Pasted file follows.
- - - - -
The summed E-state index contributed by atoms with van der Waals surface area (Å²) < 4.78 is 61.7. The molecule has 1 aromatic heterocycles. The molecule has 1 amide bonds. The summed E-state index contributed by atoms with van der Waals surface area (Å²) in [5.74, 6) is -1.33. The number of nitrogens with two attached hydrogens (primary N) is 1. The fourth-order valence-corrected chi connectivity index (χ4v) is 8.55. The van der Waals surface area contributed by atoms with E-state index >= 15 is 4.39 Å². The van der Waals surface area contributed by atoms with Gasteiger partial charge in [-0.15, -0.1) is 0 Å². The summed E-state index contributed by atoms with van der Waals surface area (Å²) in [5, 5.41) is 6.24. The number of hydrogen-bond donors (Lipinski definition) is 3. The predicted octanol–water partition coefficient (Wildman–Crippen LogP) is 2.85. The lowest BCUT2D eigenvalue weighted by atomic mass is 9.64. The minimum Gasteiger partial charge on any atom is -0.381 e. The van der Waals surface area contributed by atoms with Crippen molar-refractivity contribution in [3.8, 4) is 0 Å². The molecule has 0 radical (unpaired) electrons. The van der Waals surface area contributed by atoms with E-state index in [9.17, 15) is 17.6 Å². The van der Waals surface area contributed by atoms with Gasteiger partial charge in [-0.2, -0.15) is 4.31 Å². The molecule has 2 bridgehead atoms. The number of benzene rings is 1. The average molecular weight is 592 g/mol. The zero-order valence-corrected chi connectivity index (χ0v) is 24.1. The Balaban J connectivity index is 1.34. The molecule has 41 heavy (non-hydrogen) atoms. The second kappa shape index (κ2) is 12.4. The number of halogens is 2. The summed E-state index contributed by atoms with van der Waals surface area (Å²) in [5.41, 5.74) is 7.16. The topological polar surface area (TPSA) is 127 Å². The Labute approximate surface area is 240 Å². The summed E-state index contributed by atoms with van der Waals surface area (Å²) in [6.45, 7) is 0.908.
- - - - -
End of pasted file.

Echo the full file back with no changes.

The summed E-state index contributed by atoms with van der Waals surface area (Å²) < 4.78 is 61.7. The molecule has 1 aromatic heterocycles. The molecule has 1 amide bonds. The summed E-state index contributed by atoms with van der Waals surface area (Å²) in [5.74, 6) is -1.33. The number of nitrogens with two attached hydrogens (primary N) is 1. The fourth-order valence-corrected chi connectivity index (χ4v) is 8.55. The van der Waals surface area contributed by atoms with E-state index >= 15 is 4.39 Å². The van der Waals surface area contributed by atoms with Gasteiger partial charge in [-0.15, -0.1) is 0 Å². The summed E-state index contributed by atoms with van der Waals surface area (Å²) in [5, 5.41) is 6.24. The number of hydrogen-bond donors (Lipinski definition) is 3. The predicted octanol–water partition coefficient (Wildman–Crippen LogP) is 2.85. The lowest BCUT2D eigenvalue weighted by atomic mass is 9.64. The minimum Gasteiger partial charge on any atom is -0.381 e. The van der Waals surface area contributed by atoms with Crippen molar-refractivity contribution in [3.8, 4) is 0 Å². The molecule has 0 radical (unpaired) electrons. The van der Waals surface area contributed by atoms with E-state index in [9.17, 15) is 17.6 Å². The van der Waals surface area contributed by atoms with Gasteiger partial charge in [-0.2, -0.15) is 4.31 Å². The molecule has 2 bridgehead atoms. The number of benzene rings is 1. The average molecular weight is 592 g/mol. The zero-order valence-corrected chi connectivity index (χ0v) is 24.1. The Balaban J connectivity index is 1.34. The molecule has 41 heavy (non-hydrogen) atoms. The second kappa shape index (κ2) is 12.4. The number of halogens is 2. The summed E-state index contributed by atoms with van der Waals surface area (Å²) in [5.41, 5.74) is 7.16. The topological polar surface area (TPSA) is 127 Å². The Labute approximate surface area is 240 Å². The summed E-state index contributed by atoms with van der Waals surface area (Å²) in [6.45, 7) is 0.908.